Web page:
Please ensure Javascript is enabled for purposes ofwebsite accessibilityHundreds gather at Supreme Court to protest decision to uphold travel ban | WJLA
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Hundreds gather at Supreme Court to protest decision to uphold travel ban

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Hundreds gathered at the U.S. Supreme Court to protest the travel ban once the decision was announced to uphold the president’s policy.

In a 5-4 decision, the justices ruled the president does have the authority under immigration laws to decide who may and who may night come to the United States. President Trump says the travel ban is necessary for national security.

“Today’s Supreme Court ruling, just coming out," Trump said. "A tremendous success, a tremendous victory for the American people."

The third iteration of the travel ban includes seven countries, five of which have a Muslim-majority population. Protesters rallied near the steps of the Supreme Court and said the decision is wrong.

“I am really angry at this decision because this is a racist decision and targeting Muslim countries for this, this is unacceptable,” District resident Fareeha Shamim said.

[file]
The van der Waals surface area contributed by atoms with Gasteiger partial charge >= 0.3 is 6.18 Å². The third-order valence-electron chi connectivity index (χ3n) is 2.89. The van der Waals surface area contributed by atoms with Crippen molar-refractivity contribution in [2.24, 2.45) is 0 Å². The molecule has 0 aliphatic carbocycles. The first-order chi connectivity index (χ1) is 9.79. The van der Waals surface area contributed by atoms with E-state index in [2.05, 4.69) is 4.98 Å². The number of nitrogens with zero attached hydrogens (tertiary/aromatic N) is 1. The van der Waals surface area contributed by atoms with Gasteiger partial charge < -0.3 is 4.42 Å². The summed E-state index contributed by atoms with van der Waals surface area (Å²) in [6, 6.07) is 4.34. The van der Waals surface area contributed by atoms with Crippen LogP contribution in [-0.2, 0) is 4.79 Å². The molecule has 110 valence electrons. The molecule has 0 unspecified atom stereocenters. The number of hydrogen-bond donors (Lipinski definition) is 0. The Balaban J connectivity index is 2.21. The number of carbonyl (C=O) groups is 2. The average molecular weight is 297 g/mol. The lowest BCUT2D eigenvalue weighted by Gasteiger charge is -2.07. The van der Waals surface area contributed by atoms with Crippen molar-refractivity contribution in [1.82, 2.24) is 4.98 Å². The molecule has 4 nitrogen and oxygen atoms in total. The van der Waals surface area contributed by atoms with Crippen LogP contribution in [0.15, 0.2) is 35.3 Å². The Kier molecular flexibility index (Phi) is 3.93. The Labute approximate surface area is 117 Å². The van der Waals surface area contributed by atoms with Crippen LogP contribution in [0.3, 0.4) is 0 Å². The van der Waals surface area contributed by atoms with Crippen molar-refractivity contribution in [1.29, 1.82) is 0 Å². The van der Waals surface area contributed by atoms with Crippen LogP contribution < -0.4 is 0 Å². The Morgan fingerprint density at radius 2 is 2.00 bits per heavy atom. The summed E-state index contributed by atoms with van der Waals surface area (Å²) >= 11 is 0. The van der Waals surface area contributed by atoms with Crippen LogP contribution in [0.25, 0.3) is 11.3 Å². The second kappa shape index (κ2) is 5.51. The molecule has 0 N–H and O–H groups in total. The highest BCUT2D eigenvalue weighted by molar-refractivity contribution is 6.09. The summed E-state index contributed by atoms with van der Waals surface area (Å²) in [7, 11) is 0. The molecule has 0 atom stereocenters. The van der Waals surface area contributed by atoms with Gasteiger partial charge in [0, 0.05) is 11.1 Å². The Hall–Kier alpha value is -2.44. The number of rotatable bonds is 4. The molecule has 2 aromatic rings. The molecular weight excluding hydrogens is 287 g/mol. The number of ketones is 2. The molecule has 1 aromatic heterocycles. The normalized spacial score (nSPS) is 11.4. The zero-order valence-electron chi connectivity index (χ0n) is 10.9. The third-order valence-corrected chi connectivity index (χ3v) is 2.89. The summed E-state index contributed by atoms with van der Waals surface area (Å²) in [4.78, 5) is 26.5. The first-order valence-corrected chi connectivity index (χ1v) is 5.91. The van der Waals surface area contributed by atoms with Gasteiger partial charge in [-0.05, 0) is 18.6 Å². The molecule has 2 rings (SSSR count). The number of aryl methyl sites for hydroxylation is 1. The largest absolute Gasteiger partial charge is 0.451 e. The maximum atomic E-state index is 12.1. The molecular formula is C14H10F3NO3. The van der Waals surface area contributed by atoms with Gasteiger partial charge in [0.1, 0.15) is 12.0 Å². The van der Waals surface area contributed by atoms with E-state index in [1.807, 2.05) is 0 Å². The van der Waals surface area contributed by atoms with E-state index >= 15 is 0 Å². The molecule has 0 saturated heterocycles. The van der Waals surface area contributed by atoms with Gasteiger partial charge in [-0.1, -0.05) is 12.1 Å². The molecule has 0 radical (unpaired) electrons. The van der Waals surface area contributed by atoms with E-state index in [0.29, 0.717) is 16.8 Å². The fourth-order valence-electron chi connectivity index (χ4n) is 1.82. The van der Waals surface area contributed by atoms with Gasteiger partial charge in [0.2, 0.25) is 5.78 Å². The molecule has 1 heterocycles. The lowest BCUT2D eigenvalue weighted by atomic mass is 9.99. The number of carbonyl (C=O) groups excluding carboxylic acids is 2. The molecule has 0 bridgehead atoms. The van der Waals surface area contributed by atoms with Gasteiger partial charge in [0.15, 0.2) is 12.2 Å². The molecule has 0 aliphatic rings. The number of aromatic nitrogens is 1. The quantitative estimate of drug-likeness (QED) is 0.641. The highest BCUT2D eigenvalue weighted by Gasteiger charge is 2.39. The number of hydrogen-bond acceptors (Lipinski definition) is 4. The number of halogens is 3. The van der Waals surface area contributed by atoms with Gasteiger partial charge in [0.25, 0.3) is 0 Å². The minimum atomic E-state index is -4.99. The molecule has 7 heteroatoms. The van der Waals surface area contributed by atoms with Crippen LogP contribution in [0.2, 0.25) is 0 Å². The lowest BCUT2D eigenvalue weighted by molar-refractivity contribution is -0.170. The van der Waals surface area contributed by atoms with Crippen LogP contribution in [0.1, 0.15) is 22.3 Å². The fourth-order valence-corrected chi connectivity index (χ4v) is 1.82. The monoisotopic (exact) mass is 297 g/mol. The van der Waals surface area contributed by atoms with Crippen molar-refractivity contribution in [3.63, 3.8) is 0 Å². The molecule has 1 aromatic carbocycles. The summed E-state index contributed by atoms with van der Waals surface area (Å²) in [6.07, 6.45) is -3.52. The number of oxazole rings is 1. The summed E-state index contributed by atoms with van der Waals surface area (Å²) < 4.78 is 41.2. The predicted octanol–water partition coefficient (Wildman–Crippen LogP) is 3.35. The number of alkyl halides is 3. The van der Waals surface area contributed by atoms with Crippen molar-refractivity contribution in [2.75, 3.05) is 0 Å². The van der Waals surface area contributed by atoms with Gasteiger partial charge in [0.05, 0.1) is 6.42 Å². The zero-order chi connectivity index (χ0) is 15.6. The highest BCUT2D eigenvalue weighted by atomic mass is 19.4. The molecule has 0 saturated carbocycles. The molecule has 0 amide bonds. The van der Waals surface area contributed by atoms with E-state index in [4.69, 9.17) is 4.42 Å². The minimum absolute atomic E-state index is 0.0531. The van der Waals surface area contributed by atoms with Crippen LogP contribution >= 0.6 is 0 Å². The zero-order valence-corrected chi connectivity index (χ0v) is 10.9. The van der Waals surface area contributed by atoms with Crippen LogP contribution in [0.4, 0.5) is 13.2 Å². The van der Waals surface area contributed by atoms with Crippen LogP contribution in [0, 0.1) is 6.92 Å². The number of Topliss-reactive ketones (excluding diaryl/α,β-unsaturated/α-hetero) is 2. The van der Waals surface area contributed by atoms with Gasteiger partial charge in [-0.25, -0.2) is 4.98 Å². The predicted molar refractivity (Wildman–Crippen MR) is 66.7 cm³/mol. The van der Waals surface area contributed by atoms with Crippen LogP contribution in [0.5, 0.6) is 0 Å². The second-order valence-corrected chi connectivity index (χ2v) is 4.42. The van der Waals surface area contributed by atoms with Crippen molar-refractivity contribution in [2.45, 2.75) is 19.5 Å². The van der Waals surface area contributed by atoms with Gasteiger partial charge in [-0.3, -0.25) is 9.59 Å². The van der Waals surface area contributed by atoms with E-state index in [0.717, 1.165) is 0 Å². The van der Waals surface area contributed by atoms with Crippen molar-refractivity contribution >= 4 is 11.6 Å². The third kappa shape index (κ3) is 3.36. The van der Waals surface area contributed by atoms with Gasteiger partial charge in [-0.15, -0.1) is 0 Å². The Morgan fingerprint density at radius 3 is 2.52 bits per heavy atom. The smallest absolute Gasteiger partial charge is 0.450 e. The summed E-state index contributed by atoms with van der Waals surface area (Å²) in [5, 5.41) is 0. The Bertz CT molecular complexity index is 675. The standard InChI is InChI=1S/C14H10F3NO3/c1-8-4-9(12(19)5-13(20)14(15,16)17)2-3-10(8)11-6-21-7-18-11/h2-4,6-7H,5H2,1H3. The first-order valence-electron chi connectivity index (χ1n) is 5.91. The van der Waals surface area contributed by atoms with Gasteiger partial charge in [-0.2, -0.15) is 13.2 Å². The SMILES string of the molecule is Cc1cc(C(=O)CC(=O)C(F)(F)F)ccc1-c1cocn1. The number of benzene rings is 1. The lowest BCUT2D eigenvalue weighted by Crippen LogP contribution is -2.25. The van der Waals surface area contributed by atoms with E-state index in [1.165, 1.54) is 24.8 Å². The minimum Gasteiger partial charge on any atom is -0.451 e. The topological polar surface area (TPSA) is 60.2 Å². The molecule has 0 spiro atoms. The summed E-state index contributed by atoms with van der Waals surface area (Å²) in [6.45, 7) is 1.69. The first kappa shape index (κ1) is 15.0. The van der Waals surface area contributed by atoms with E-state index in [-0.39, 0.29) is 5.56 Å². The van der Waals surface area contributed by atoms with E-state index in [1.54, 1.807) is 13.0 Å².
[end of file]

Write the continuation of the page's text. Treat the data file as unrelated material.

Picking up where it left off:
Said District resident Wardah Khalid, “I’m feeling a plethora of emotions right now. Probably most overwhelmingly I’m feeling disappointed, sad, angry."

Protesters chanted, “No ban, no wall!”

“There should be no discrimination," Baldev Singh said. "One of the things that America is known for worldwide is because of diversity and the contributions that immigrants make to our society."

Singh works for the Sikh American Legal Defense and is an immigrant. He stood silent holding a poster at the Supreme Court.

“We feel for our Muslim brothers and sister. I’ve also been an immigrant before," he said. "And I’ve been bestowed my rights and I’ve been bestowed the privilege of being an American citizen and it’s something that I value very greatly in my life. I think that’s an opportunity that every Muslim brother and sister should have."

The nation’s highest court said the president has the “extraordinary power” to speak to the people and on behalf of them. Lawmakers, advocacy groups and individual district residents said they will continue to speak out until the ban is reversed.

“This decision doesn’t represent who we are as people," said Noah Gottschalk with Oxfam America. "We’re not going to stand for it. We are going to continue to fight against this ban until we see American values supported."

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